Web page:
East Croydon Masterplan: A Bridge to Success?

By - Tuesday 12th February, 2013

Like so much of Croydon’s development, understanding the changes at East Croydon requires a look at the big picture

Transport ‘hubs’ are very in vogue at the moment. Constantly in the press we hear the demand that the UK and London needs a new airport hub, and recently the controversy of the location of the HS2 railway’s midlands hub has made national headlines. Will the development of Croydon’s own transport hub be adequate to fit the town’s ambitious regeneration plans?

If you were to take a journey into central London and head to Victoria, Kings Cross/St Pancras, or London Bridge, you would notice they have all had or are undergoing widespread change, both to the stations themselves, and new developments in the surrounding area. In the Transport Strategy of Mayor Boris Johnson two key proposals are improving access and interchanges to stations, and East Croydon is part of the implementation of these plans. Maximising the limited space East Croydon has is vital, both for increasing capacity of the station itself and improving the user experience. According to statistics from 2011 East Croydon is the 12th busiest railway station in the country, serving over 27 million passengers in a year, and is in desperate need of an overhaul. Fortunately in November 2010 Croydon Council provided the town with a Masterplan for East Croydon station and the surrounding area – and the fruits of this plan are already taking shape. In this article I will focus upon the new passenger bridge development.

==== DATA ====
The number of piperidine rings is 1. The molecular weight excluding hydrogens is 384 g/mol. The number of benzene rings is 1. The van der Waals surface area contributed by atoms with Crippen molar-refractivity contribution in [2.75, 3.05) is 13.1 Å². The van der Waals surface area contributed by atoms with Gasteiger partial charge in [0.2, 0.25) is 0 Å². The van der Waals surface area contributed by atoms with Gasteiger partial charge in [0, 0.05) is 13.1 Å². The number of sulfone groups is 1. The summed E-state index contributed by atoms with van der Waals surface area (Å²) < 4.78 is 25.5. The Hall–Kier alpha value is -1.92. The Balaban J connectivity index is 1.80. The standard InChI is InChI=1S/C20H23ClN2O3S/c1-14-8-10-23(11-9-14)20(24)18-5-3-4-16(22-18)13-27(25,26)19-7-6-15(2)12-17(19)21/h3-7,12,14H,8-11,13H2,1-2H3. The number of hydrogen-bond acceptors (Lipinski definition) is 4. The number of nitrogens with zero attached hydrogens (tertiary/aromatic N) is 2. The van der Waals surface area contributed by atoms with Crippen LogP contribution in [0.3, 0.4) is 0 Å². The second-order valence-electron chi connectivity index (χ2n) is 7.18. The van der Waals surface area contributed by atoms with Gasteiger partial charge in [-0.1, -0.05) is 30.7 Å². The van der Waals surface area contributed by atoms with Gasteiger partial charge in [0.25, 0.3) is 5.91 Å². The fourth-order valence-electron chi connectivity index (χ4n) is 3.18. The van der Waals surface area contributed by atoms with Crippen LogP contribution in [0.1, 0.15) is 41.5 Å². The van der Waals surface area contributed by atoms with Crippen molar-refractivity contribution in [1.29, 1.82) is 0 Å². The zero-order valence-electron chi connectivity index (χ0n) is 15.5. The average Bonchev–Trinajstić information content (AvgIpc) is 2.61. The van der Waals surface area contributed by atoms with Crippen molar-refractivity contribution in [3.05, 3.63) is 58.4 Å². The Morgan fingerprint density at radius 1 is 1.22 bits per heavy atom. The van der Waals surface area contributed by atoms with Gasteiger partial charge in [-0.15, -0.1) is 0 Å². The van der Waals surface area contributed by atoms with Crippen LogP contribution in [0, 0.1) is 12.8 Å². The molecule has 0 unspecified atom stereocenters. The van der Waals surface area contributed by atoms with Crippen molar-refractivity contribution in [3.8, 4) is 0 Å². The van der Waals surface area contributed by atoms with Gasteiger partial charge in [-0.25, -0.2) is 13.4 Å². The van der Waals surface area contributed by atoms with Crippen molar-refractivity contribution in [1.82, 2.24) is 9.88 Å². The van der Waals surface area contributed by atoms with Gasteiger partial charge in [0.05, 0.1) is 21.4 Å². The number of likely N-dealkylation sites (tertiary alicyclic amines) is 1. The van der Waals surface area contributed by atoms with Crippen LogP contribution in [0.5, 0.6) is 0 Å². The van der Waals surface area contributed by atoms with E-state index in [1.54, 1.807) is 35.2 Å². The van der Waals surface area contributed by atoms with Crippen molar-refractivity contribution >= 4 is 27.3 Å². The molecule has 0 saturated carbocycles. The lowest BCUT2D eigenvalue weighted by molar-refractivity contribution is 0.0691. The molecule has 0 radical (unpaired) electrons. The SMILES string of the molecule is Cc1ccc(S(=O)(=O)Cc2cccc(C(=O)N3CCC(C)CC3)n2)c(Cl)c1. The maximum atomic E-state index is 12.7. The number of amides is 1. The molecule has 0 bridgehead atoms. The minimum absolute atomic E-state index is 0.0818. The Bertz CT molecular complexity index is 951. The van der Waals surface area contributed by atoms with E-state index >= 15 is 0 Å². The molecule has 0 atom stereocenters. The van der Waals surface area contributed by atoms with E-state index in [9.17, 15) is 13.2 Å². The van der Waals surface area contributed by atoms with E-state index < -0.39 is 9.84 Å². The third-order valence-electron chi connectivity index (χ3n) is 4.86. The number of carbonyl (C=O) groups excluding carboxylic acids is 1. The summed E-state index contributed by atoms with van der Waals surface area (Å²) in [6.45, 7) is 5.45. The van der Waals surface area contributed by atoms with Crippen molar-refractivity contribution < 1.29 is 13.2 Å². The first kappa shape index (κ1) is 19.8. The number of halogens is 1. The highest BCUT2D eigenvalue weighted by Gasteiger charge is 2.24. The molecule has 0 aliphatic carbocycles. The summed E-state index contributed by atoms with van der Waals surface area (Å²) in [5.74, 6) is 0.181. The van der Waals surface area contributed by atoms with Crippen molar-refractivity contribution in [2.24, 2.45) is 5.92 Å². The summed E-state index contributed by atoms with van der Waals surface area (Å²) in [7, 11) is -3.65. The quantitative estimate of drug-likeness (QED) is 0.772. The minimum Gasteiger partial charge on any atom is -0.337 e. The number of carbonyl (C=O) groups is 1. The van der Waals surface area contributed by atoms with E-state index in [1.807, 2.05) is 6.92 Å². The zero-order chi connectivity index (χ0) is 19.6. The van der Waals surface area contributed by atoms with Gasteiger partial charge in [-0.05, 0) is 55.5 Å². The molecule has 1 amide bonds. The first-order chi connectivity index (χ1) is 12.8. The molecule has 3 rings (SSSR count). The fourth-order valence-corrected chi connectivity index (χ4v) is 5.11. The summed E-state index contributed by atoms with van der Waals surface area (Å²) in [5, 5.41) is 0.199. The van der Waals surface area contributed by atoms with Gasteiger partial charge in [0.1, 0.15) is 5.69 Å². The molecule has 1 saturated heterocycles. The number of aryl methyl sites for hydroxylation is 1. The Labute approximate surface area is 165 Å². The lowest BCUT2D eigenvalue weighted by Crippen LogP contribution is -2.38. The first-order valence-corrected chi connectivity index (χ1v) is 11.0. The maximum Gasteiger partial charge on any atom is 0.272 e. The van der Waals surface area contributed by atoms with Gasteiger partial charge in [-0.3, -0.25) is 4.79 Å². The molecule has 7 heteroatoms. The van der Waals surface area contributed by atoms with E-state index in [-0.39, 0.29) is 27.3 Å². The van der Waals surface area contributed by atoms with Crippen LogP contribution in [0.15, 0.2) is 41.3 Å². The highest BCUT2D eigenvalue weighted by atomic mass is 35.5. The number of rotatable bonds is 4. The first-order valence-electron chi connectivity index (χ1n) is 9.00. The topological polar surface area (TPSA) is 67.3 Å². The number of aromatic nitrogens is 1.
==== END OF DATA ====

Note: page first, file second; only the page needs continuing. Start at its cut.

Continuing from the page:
Photo by Network Rail

The bridge itself is intended to both connect the three platform islands at present, replacing the underground walkways, provide a connection for a potential fourth platform island, and most importantly to create new entrance points to the station to the east and the west. At the time of writing, the bridge is in its initial open phase, simply replacing the underground walkways between the platform. The early verdict is in, and it’s… underwhelming. One of the intentions of the bridge is to improve distribution along the platform to reduce congestion in the rush hour and it does perform this to an extent. However, it takes more time and effort when switching between platforms using the bridge than it did using the underpass, which is not great especially for the elderly, those with small children, or anyone rushing to meet a connecting train.